It’s been said that where attention goes, energy flows. Whether our attention is directed inward, for example on a thought or emotion, or outward such as listening to a friend or watching a movie, the things we pay attention to affect us in a very real way. In certain situations we may have little say over the things that require our attention. Work, family, school, are just a few of things that demand our attention on some level. And despite our best efforts to manage all these facets of our lives, we often wind up feeling overwhelmed by it all. Our psyches become so cluttered by all the demands on our attention, that very little is left over for ourselves. As a result, the body and mind fall into disrepair. We get sick, we suffer an injury, we become depressed, and the list goes on and on.

The body and mind need our attention if they are to remain healthy and vibrant. And what is attention other than, energy. Reiki is one word we can give this energy but it’s also been referred to as ‘Chi’ in China, ‘Ki’ in Japan, and ‘Prana’ in India. These words point to the life force inherent in all things. It’s in the foods that we eat, the liquids that we drink, the air that we breathe. It’s the very essence of who we are. We transmit this energy to others every time we speak to someone, look at someone, touch someone, or even by listening and giving our attention to someone.

Reiki is but one way of channeling this energy for the purpose of healing. There are three guiding principles a Reiki practitioner follows: Gassho, Reiji-Ho, and Chiryo.

Gassho literally translated means “two hands coming together”. In India this is known as “Namaste”, which means, “I greet the divine within you”. Before any healing session, a Reiki practitioner will enter a meditative state as a means of quieting the mind and focusing attention. With eyes closed, the hands are placed together in front of the chest. Attention is then focused on the point where the two middle fingers meet.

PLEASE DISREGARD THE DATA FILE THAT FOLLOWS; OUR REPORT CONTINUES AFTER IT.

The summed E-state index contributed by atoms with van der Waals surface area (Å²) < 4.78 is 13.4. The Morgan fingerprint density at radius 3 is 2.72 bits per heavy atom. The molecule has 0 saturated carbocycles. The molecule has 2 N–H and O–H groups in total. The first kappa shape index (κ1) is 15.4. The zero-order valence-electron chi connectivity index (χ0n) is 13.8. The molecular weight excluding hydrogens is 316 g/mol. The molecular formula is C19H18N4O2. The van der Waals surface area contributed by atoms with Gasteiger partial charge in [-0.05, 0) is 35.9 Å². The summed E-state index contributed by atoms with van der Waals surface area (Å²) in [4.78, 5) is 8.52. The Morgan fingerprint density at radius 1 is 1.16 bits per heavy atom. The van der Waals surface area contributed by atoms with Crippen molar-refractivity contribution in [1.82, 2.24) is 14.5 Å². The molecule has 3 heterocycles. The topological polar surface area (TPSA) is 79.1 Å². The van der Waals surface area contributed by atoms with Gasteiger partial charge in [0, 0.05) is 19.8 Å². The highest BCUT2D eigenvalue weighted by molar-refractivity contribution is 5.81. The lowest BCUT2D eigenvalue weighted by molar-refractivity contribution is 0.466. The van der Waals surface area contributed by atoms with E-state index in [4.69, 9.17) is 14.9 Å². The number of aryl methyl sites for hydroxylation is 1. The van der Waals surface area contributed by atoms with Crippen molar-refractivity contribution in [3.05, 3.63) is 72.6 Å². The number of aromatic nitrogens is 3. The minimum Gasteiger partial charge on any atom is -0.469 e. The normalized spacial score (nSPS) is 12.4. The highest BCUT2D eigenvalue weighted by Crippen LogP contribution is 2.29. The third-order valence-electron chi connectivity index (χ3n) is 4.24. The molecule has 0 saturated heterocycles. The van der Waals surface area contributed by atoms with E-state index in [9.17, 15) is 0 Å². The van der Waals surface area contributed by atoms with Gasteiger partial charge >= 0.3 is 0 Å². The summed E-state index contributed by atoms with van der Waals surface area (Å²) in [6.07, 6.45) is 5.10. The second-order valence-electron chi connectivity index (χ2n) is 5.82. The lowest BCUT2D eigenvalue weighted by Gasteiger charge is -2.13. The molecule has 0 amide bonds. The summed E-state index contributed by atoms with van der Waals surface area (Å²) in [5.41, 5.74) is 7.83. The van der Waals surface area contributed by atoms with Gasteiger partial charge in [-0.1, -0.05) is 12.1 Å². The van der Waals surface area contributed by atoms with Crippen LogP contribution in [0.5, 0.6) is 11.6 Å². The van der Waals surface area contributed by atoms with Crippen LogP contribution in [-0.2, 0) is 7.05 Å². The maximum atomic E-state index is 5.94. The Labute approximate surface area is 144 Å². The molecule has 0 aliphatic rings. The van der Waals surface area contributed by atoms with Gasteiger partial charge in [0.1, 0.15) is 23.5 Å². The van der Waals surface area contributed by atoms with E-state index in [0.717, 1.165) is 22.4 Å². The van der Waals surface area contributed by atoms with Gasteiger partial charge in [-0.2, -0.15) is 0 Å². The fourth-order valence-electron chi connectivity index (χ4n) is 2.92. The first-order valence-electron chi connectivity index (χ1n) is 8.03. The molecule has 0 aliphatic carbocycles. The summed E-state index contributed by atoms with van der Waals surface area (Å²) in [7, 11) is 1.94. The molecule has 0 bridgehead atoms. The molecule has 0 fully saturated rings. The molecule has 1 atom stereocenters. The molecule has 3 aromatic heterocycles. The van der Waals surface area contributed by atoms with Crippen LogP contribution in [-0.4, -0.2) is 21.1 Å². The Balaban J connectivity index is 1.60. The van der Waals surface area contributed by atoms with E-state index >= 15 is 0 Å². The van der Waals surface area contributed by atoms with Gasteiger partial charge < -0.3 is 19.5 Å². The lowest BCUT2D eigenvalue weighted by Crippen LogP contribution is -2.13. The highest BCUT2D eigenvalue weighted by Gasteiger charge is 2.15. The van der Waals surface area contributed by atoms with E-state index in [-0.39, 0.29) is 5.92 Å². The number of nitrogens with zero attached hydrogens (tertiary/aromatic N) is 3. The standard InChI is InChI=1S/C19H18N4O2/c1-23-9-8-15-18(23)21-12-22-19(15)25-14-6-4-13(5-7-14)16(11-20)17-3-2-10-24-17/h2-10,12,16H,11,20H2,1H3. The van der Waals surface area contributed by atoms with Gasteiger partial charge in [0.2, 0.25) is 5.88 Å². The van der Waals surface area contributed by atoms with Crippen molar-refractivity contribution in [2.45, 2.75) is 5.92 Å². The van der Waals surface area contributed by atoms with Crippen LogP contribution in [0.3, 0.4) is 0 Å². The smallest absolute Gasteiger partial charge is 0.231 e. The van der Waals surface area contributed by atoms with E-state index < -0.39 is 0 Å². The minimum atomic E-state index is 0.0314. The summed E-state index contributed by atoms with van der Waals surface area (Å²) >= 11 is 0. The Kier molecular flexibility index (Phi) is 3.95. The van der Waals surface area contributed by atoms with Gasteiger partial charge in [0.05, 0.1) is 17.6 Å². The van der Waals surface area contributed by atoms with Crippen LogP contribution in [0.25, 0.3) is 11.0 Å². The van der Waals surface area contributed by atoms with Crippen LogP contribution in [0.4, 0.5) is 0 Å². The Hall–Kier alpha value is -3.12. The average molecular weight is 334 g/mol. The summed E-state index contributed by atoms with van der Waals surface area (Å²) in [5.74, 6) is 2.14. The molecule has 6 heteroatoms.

Reiji-Ho loosely translates means, “methods of indicating Reiki power”. From a Gassho position, the practitioner will ask for Reiki energy to flow through them. Then they ask for the recovery or health of the recipient on all levels. And finally, the folded hands are raised to the third eye in front of the temple and guidance is requested.

Chiryo means “treatment”. Once Gassho and Reiji-Ho are complete, the treatment can begin. A Reiki practitioner will then follow his/her intuition as they begin with the laying on of hands. There are many hand positions that can be used in each area of the body. Sometimes the hands are lightly touching the body; sometimes they are hovering slightly above. Dr Usui, the Buddhist monk who developed Reiki into a healing art form, had many techniques that he used in his treatments. The use of the breathe, the mind’s eye, symbols, and mantras, and of course the hands were all means he used of focusing the Reiki energy into the body.

Touch then becomes one of the most powerful and effective ways of transmitting this healing energy when done with the intention of healing. Unencumbered by words or concepts, communication through touch takes on transcendent quality. Instead of directing the energy through use of the mind, a Reiki practitioner’s hands become the conduit for it, allowing it go to wherever it is needed. It’s at this point the healing power of touch affects us in a very real way. Our attention is drawn to the hands and body, and the energy begins to flow.


joe-azevedo2Joe Azevedo is a New York State/NCBTMB Licensed Massage Therapist, ARCB Certified Reflexologist, and an Advanced Reiki Practitioner. He is a graduate of the Swedish Institute and is the owner and founder of Brooklyn Reflexology.